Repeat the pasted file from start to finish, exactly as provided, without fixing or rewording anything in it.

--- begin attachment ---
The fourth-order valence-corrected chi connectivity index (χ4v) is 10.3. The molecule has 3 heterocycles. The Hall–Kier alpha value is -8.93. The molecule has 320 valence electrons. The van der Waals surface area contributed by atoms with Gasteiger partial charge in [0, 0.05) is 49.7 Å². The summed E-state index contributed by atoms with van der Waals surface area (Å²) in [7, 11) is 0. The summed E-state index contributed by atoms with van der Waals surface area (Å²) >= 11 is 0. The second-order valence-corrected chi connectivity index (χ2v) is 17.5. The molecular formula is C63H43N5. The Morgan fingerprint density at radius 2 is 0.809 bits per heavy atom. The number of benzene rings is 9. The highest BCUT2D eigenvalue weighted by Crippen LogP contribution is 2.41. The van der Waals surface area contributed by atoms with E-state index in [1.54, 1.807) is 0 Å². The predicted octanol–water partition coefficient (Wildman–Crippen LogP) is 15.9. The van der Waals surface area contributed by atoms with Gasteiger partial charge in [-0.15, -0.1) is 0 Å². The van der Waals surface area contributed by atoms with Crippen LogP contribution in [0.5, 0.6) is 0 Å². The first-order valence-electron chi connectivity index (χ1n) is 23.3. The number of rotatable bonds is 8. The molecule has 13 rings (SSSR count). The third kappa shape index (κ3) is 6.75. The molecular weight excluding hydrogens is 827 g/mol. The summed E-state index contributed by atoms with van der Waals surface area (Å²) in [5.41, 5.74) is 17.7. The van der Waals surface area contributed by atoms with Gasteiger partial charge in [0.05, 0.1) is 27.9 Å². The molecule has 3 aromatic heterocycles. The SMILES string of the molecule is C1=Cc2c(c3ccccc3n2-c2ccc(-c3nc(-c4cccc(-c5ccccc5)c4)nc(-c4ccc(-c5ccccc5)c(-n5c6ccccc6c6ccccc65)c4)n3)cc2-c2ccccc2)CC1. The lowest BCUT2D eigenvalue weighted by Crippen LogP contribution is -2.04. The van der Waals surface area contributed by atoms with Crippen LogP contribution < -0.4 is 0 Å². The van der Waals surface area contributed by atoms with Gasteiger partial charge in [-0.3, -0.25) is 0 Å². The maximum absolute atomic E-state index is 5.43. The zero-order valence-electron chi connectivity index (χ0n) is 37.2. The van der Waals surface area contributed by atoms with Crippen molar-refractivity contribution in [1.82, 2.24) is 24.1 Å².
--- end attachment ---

The fourth-order valence-corrected chi connectivity index (χ4v) is 10.3. The molecule has 3 heterocycles. The Hall–Kier alpha value is -8.93. The molecule has 320 valence electrons. The van der Waals surface area contributed by atoms with Gasteiger partial charge in [0, 0.05) is 49.7 Å². The summed E-state index contributed by atoms with van der Waals surface area (Å²) in [7, 11) is 0. The summed E-state index contributed by atoms with van der Waals surface area (Å²) >= 11 is 0. The second-order valence-corrected chi connectivity index (χ2v) is 17.5. The molecular formula is C63H43N5. The Morgan fingerprint density at radius 2 is 0.809 bits per heavy atom. The number of benzene rings is 9. The highest BCUT2D eigenvalue weighted by Crippen LogP contribution is 2.41. The van der Waals surface area contributed by atoms with E-state index in [1.54, 1.807) is 0 Å². The predicted octanol–water partition coefficient (Wildman–Crippen LogP) is 15.9. The van der Waals surface area contributed by atoms with Gasteiger partial charge in [-0.15, -0.1) is 0 Å². The van der Waals surface area contributed by atoms with Crippen LogP contribution in [0.5, 0.6) is 0 Å². The first-order valence-electron chi connectivity index (χ1n) is 23.3. The number of rotatable bonds is 8. The molecule has 13 rings (SSSR count). The third kappa shape index (κ3) is 6.75. The molecular weight excluding hydrogens is 827 g/mol. The summed E-state index contributed by atoms with van der Waals surface area (Å²) in [5.41, 5.74) is 17.7. The van der Waals surface area contributed by atoms with Gasteiger partial charge in [0.05, 0.1) is 27.9 Å². The molecule has 3 aromatic heterocycles. The SMILES string of the molecule is C1=Cc2c(c3ccccc3n2-c2ccc(-c3nc(-c4cccc(-c5ccccc5)c4)nc(-c4ccc(-c5ccccc5)c(-n5c6ccccc6c6ccccc65)c4)n3)cc2-c2ccccc2)CC1. The lowest BCUT2D eigenvalue weighted by Crippen LogP contribution is -2.04. The van der Waals surface area contributed by atoms with Crippen LogP contribution < -0.4 is 0 Å². The van der Waals surface area contributed by atoms with Gasteiger partial charge in [-0.3, -0.25) is 0 Å². The maximum absolute atomic E-state index is 5.43. The zero-order valence-electron chi connectivity index (χ0n) is 37.2. The van der Waals surface area contributed by atoms with Crippen molar-refractivity contribution in [1.82, 2.24) is 24.1 Å².